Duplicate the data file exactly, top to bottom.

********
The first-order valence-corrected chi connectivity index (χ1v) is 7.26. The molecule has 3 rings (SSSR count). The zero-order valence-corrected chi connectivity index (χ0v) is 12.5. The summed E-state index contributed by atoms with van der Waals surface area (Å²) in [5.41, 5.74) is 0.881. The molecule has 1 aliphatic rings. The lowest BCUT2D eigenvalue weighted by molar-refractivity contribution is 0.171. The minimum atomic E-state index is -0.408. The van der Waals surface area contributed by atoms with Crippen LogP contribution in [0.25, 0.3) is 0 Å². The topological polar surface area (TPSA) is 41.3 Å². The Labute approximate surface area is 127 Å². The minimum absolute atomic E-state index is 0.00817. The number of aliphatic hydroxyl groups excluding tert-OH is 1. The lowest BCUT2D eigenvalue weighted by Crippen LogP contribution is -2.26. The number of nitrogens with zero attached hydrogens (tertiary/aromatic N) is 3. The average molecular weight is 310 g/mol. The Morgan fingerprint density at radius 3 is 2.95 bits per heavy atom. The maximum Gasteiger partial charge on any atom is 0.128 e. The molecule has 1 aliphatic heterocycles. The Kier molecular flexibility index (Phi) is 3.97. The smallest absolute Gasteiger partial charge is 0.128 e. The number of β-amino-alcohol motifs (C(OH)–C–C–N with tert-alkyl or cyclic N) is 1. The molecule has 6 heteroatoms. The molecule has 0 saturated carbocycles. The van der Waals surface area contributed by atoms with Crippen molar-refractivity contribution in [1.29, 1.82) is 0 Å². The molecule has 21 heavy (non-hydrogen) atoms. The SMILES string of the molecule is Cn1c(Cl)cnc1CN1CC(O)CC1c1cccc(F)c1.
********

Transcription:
The first-order valence-corrected chi connectivity index (χ1v) is 7.26. The molecule has 3 rings (SSSR count). The zero-order valence-corrected chi connectivity index (χ0v) is 12.5. The summed E-state index contributed by atoms with van der Waals surface area (Å²) in [5.41, 5.74) is 0.881. The molecule has 1 aliphatic rings. The lowest BCUT2D eigenvalue weighted by molar-refractivity contribution is 0.171. The minimum atomic E-state index is -0.408. The van der Waals surface area contributed by atoms with Crippen LogP contribution in [0.25, 0.3) is 0 Å². The topological polar surface area (TPSA) is 41.3 Å². The Labute approximate surface area is 127 Å². The minimum absolute atomic E-state index is 0.00817. The number of aliphatic hydroxyl groups excluding tert-OH is 1. The lowest BCUT2D eigenvalue weighted by Crippen LogP contribution is -2.26. The number of nitrogens with zero attached hydrogens (tertiary/aromatic N) is 3. The average molecular weight is 310 g/mol. The Morgan fingerprint density at radius 3 is 2.95 bits per heavy atom. The maximum Gasteiger partial charge on any atom is 0.128 e. The molecule has 1 aliphatic heterocycles. The Kier molecular flexibility index (Phi) is 3.97. The smallest absolute Gasteiger partial charge is 0.128 e. The number of β-amino-alcohol motifs (C(OH)–C–C–N with tert-alkyl or cyclic N) is 1. The molecule has 6 heteroatoms. The molecule has 0 saturated carbocycles. The van der Waals surface area contributed by atoms with Crippen molar-refractivity contribution in [1.29, 1.82) is 0 Å². The molecule has 21 heavy (non-hydrogen) atoms. The SMILES string of the molecule is Cn1c(Cl)cnc1CN1CC(O)CC1c1cccc(F)c1.